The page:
Although Faretta and McKaskle are criminal cases, the principles for which they stand are fully applicable in this instance. Indeed, there is a long line of authority rejecting the notion that pro se litigants in either civil or regulatory cases are entitled to extra procedural swaddling. See Julie M. Bradlow, Comment, Procedural Due Process Rights of Pro Se Civil Litigants, 55 U. Chi. L. Rev. 659, 668 nn.41,42 (1988) (collecting cases); see also Andrews, 780 F.2d at 140 (declining to carve out a pro se exception to Fed. R. Evid. 103(a)(2)). While we can imagine cases in which a court appropriately might extend special solicitude to a pro se litigant, see, e.g., Rana v. United States, 812 F.2d 887, 889 n.2 (4th Cir. 1987) (dictum), the instant case is clearly not cut from that cloth. Appellants simply appear to have been penny wise and pound foolish; they knowingly chose to handle their own defense, forsaking professional assistance; they lost; and no miscarriage of Justice looms. Consequently, appellants must reap the predictable harvest of their procedural default.
We give short shrift to appellants' claim that, due to their pro se status, the confidentiality argument "could not reasonably have been foreseen and raised," 15 C.F.R. § 904.273(d), during the initial round of hearings. The exception limned in this regulation is a narrow one. It should be applied sparingly. And, moreover, foreseeability in this context must be Judged according to a standard of objective reasonableness. Cf. Jorgensen v. Massachusetts Port Auth., 905 F.2d 515, 521 (1st Cir. 1990) (explaining, in the tort context, that foreseeability should be Judged by means of a similar standard). Hence, parties who choose to represent themselves must be held to anticipate what trained counsel would ordinarily anticipate. In other words, if a reasonably well-prepared litigant could have foreseen an issue, and would have raised it, then the exception contained in the regulation does not pertain. So it is here.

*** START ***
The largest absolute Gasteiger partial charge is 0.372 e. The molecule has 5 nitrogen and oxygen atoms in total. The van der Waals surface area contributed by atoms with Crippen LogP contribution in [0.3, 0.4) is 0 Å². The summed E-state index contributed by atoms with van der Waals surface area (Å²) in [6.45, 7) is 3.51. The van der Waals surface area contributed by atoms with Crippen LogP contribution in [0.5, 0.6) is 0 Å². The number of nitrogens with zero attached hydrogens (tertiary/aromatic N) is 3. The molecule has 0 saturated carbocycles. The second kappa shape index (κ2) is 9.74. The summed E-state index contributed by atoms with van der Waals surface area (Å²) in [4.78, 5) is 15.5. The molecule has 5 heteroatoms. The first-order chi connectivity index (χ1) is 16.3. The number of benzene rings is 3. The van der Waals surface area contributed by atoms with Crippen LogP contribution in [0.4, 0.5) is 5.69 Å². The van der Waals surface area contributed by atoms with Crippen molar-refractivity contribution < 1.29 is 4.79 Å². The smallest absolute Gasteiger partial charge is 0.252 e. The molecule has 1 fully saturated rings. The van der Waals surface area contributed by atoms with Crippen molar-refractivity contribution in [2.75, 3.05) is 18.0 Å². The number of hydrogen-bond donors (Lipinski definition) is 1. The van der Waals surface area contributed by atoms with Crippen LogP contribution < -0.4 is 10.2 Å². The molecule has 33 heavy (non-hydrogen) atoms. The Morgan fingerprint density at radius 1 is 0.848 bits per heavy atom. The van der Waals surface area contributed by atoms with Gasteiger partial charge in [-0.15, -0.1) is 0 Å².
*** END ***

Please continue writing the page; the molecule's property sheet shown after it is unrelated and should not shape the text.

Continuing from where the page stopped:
An Anchor to Windward
Before ending our voyage, we add that any error was harmless. We have carefully reviewed the record and are confident that suppression of the logbook would have had no effect on the outcome of the proceeding. Although the logbook entries comprise the only evidence establishing the precise location of the F/V EAGLE EYE, the record makes manifest that the agency's case depends upon the general location of the vessel, not its exact longitude and latitude at any given moment. Here, substantial evidence apart from the logbook entries establishes beyond serious hope of contradiction that the vessel was in the Caribbean at the time it caught the fish to which the offending tail was once attached. That evidence, without more, was fully sufficient to confirm the species of fish and, consequently, to warrant a finding that the regulations had been infringed.
The Tail of the Tale of the Tail
We need go no further. In many respects, these proceedings parallel Hemingway's novella. Before the ALJ, appellants "tried not to think but only to endure." Hemingway, supra, at 50. On administrative review, they acted as if "each time was a new time." Id. at 73. But these apothegms make better sense on the open sea than they do in open court. Here, at long last, appellants must recognize that, in Hemingway's words, they are "beaten now finally and without remedy." Id. at 131. The civil penalty assessed by NOAA must be paid.
1. See Ernest Hemingway, The Old Man and the Sea 99 (Chas. Scribner's Sons 1952) (describing the marlin tail as "higher than a big scythe blade and a very pale lavender above the dark blue water").